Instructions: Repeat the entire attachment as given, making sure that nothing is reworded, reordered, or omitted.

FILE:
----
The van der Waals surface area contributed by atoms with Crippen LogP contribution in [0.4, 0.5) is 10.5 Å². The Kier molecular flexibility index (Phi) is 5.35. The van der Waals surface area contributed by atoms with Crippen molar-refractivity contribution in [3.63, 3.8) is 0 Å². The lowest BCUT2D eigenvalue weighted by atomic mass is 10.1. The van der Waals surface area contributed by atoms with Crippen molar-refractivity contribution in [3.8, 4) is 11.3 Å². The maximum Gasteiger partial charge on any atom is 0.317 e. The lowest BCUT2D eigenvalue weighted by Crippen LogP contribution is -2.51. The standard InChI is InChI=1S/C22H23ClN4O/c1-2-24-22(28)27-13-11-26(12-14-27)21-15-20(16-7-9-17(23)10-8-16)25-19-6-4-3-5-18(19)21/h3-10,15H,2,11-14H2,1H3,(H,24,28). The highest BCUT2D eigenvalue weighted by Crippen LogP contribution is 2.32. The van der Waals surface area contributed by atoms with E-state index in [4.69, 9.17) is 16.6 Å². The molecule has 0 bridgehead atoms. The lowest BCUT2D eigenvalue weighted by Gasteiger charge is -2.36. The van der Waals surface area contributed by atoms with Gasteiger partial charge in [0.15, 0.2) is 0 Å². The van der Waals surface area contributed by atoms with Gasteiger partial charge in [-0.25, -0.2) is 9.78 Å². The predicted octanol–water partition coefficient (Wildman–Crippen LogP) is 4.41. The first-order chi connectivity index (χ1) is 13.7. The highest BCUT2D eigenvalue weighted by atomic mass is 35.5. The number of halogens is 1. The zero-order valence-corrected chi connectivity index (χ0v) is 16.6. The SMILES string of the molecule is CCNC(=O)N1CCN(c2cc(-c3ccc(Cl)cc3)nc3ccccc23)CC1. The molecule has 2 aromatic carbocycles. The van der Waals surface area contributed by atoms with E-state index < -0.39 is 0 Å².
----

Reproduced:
The van der Waals surface area contributed by atoms with Crippen LogP contribution in [0.4, 0.5) is 10.5 Å². The Kier molecular flexibility index (Phi) is 5.35. The van der Waals surface area contributed by atoms with Crippen molar-refractivity contribution in [3.63, 3.8) is 0 Å². The lowest BCUT2D eigenvalue weighted by atomic mass is 10.1. The van der Waals surface area contributed by atoms with Crippen molar-refractivity contribution in [3.8, 4) is 11.3 Å². The maximum Gasteiger partial charge on any atom is 0.317 e. The lowest BCUT2D eigenvalue weighted by Crippen LogP contribution is -2.51. The standard InChI is InChI=1S/C22H23ClN4O/c1-2-24-22(28)27-13-11-26(12-14-27)21-15-20(16-7-9-17(23)10-8-16)25-19-6-4-3-5-18(19)21/h3-10,15H,2,11-14H2,1H3,(H,24,28). The highest BCUT2D eigenvalue weighted by Crippen LogP contribution is 2.32. The van der Waals surface area contributed by atoms with E-state index in [4.69, 9.17) is 16.6 Å². The molecule has 0 bridgehead atoms. The lowest BCUT2D eigenvalue weighted by Gasteiger charge is -2.36. The van der Waals surface area contributed by atoms with Gasteiger partial charge in [0.15, 0.2) is 0 Å². The van der Waals surface area contributed by atoms with Gasteiger partial charge in [-0.25, -0.2) is 9.78 Å². The predicted octanol–water partition coefficient (Wildman–Crippen LogP) is 4.41. The first-order chi connectivity index (χ1) is 13.7. The highest BCUT2D eigenvalue weighted by atomic mass is 35.5. The number of halogens is 1. The zero-order valence-corrected chi connectivity index (χ0v) is 16.6. The SMILES string of the molecule is CCNC(=O)N1CCN(c2cc(-c3ccc(Cl)cc3)nc3ccccc23)CC1. The molecule has 2 aromatic carbocycles. The van der Waals surface area contributed by atoms with E-state index < -0.39 is 0 Å².